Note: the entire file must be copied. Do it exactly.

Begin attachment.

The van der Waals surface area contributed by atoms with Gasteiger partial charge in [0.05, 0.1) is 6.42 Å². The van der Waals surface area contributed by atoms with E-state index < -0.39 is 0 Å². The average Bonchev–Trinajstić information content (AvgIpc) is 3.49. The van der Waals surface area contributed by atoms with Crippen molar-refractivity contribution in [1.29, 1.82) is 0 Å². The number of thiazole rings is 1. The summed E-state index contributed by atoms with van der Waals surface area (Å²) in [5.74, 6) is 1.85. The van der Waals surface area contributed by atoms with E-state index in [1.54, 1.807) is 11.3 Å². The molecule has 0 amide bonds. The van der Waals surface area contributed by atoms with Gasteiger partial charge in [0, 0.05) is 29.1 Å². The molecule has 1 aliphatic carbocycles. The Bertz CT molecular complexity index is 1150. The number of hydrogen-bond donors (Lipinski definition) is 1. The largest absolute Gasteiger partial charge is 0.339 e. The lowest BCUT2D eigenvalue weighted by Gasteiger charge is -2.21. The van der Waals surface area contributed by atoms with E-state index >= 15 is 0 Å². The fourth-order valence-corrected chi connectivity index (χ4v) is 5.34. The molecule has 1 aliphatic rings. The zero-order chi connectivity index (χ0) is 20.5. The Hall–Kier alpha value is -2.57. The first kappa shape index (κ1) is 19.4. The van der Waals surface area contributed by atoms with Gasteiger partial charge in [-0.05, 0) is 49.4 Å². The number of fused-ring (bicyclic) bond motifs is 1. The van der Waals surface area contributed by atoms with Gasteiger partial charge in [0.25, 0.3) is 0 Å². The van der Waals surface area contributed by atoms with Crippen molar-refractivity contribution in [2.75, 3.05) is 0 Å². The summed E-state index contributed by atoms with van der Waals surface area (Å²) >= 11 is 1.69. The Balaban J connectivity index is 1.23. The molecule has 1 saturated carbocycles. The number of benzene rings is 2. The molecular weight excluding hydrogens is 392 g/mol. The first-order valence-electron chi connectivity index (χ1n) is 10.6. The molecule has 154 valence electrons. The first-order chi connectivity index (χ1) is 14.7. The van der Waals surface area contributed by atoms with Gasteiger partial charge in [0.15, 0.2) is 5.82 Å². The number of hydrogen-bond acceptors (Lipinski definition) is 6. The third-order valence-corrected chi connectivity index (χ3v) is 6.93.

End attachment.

The van der Waals surface area contributed by atoms with Gasteiger partial charge in [0.05, 0.1) is 6.42 Å². The van der Waals surface area contributed by atoms with E-state index < -0.39 is 0 Å². The average Bonchev–Trinajstić information content (AvgIpc) is 3.49. The van der Waals surface area contributed by atoms with Crippen molar-refractivity contribution in [1.29, 1.82) is 0 Å². The number of thiazole rings is 1. The summed E-state index contributed by atoms with van der Waals surface area (Å²) in [5.74, 6) is 1.85. The van der Waals surface area contributed by atoms with E-state index in [1.54, 1.807) is 11.3 Å². The molecule has 0 amide bonds. The van der Waals surface area contributed by atoms with Gasteiger partial charge in [0, 0.05) is 29.1 Å². The molecule has 1 aliphatic carbocycles. The Bertz CT molecular complexity index is 1150. The number of hydrogen-bond donors (Lipinski definition) is 1. The largest absolute Gasteiger partial charge is 0.339 e. The lowest BCUT2D eigenvalue weighted by Gasteiger charge is -2.21. The van der Waals surface area contributed by atoms with E-state index >= 15 is 0 Å². The fourth-order valence-corrected chi connectivity index (χ4v) is 5.34. The molecule has 1 aliphatic rings. The zero-order chi connectivity index (χ0) is 20.5. The Hall–Kier alpha value is -2.57. The first kappa shape index (κ1) is 19.4. The van der Waals surface area contributed by atoms with Gasteiger partial charge in [-0.05, 0) is 49.4 Å². The number of fused-ring (bicyclic) bond motifs is 1. The van der Waals surface area contributed by atoms with Gasteiger partial charge in [0.25, 0.3) is 0 Å². The van der Waals surface area contributed by atoms with Crippen molar-refractivity contribution in [2.75, 3.05) is 0 Å². The summed E-state index contributed by atoms with van der Waals surface area (Å²) >= 11 is 1.69. The Balaban J connectivity index is 1.23. The molecule has 1 saturated carbocycles. The number of benzene rings is 2. The molecular weight excluding hydrogens is 392 g/mol. The first-order valence-electron chi connectivity index (χ1n) is 10.6. The molecule has 154 valence electrons. The first-order chi connectivity index (χ1) is 14.7. The van der Waals surface area contributed by atoms with Gasteiger partial charge in [0.15, 0.2) is 5.82 Å². The number of hydrogen-bond acceptors (Lipinski definition) is 6. The third-order valence-corrected chi connectivity index (χ3v) is 6.93.